Board of Assessors
Hours: Monday 1pm-5pm; Tuesday 9am-4:30pm; Wednesday 1pm-8pm; Thursday 9:30am-4pm
Meets: 9:30am on the first Tuesday of the month AND 6:30pm on the third Wednesday after the first Tuesday of the month
Phone: 413-655-2300 x315
Board of Assessors
Peter Persoff, Chairman
Dick Roussin, Assessor
Neil Barrocas, Assessor
The primary function of the Assessors, according to State Law, is to determine the "full and fair cash value" of real property. Real property is all residential, commercial and industrial land and buildings within the city limits. Every five years, the Massachusetts Department of Revenue must certify all real and personal property values, represent full and fair cash as of the assessment date, which is January 1st, before the town is allowed to issue real estate and personal property tax bills.
NOTICE TO ALL PROPERTY OWNERS:
A friendly reminder that according to Hinsdale Town By-Law #35, section 2, all buildings in the town are required to have a number and that number is to be displayed prominently on the front of the building. This is especially imperative for all emergency services (police, fire, EMT) to easily find the building and not lose precious time in the event of an emergency. Thank you for your anticipated cooperation.
- Hinsdale Board of Assessors
Assistant Assessor David Zagorski
TOWN GEOGRAPHIC INFORMATION SYSTEM (GIS) AND ASSESSORS MAPS CAN BE ACCESSED BY CLICKING...
Property Record Cards can be accessed by clicking on this link: http://gis.vgsi.com/hinsdalema/
Property Inspection Program: What It Is and Why the Assessors Must Do It
The collection and maintenance of current and accurate property inventory data is a critical element in the development of uniform, fair market values. Accordingly, the Bureau of Local Assessment (BLA) requires that communities re-inspect all town property, including tax-exempt parcels, at least once every nine years. (See BLA Guidelines for Development of a Minimum Reassessment Program.)
During the normal course of work, the assessing office performs routine inspections. These inspections are initiated due to the issuance of a building permit, the transfer or sale of a property, and an abatement of taxes request. During an inspection, the assessor gains entry to a property and reviews the current condition, taking measurements and noting any changes on the property record card. These inspections are necessary to estimate new growth and to determine whether interim year or 5-year property value adjustments are warranted based on changing market conditions. They also enable the assessors to maintain an up-to-date property database and can contribute to the community’s cyclical re-inspection program.
A cyclical re-inspection program involves completing an interior and exterior inspection of all property over a multi-year period, not exceeding nine years. Based on community parcel count and the number of routine inspections conducted annually, the assessors schedule additional inspections each year to meet the BLA timeframe. Recollection priorities are determined from a database query of the last recorded date of entry for all parcels.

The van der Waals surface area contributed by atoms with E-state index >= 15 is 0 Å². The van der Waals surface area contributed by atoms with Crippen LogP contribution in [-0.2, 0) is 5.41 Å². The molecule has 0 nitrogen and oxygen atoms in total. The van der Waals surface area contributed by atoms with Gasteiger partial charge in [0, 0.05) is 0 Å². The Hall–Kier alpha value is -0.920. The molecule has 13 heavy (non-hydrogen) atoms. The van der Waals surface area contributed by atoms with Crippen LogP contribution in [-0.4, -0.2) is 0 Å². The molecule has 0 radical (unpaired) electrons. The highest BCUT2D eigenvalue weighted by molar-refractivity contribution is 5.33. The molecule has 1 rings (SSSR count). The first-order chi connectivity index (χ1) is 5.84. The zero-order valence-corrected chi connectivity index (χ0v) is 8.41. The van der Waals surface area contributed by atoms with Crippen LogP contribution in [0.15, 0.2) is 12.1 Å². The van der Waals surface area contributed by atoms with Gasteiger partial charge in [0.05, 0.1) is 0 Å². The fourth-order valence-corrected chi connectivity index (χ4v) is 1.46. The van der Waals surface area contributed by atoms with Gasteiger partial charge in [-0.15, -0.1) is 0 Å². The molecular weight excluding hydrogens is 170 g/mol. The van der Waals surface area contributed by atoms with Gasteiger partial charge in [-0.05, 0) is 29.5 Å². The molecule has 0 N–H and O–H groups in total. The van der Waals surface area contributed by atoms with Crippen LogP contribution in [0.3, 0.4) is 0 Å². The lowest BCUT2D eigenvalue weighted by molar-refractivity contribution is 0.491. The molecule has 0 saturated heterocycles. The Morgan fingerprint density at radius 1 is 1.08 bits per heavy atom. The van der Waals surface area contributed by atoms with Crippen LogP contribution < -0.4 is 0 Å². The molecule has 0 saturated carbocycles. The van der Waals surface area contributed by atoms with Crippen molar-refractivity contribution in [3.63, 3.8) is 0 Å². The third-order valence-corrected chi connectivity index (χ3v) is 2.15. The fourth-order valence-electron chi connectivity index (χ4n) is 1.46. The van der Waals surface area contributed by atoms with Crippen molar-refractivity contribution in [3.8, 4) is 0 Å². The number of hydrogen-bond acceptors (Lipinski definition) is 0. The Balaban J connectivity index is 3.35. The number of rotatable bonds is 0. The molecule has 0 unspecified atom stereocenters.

Cyclical inspections may be done by in-house staff and/or with the assistance of a part-time data collector, fee appraiser or appraisal firm. From these inspections, any changes in the properties are entered on the property record card and keyed into the assessor’s computerized database. For communities that fall behind in their cyclical program, there is the option of contracting with an appraiser, or appraisal firm, to perform a full measure and list. The purpose is to complete visits to all remaining uninspected properties over a brief period of time, which typically can be very expensive.
Whether prompted by a building permit, a transfer of title or abatement request, or whether part of a cyclical re-inspection program or measure and list effort, a program of regular inspections enables a community to maintain the most current property database and helps ensure that all taxpayers are assessed fairly, and pay their fair share of the property tax burden.
HOW TAX CLASSIFICATION WORKS
Each year the Board of Assessors classifies all real property into one of four classes: Residential, Open Space, Commercial or Industrial. The Town uses these classifications to decide the percentage of the tax levy (the amount of funds the Town must raise by taxation) that will be paid by each class of real property owners and personal property owners. Before the tax rate can be set, the Select Board holds a public hearing to decide whether to tax all classes of property at their full and fair cash valuation share of the tax levy, which results in a single tax rate, or to reduce the share of the tax levy paid by the residential and open space property owners and shift those taxes to commercial, industrial and personal property taxpayers. This results in a two separate tax rates (a split rate). The Select Board has various options such as an Open Space Discount, Residential Exemption and Small Commercial Exemption that may be adopted but the tax levy remains the same. Adoption of these options essentially shifts the tax burden between classes. After careful analysis of the various options and factors available to the Town and while remaining compliant to the Department of Revenue regulations, the Board of Assessors presents their recommendations to the Select Board. After discussion, the Select Board then votes on either single or split rate.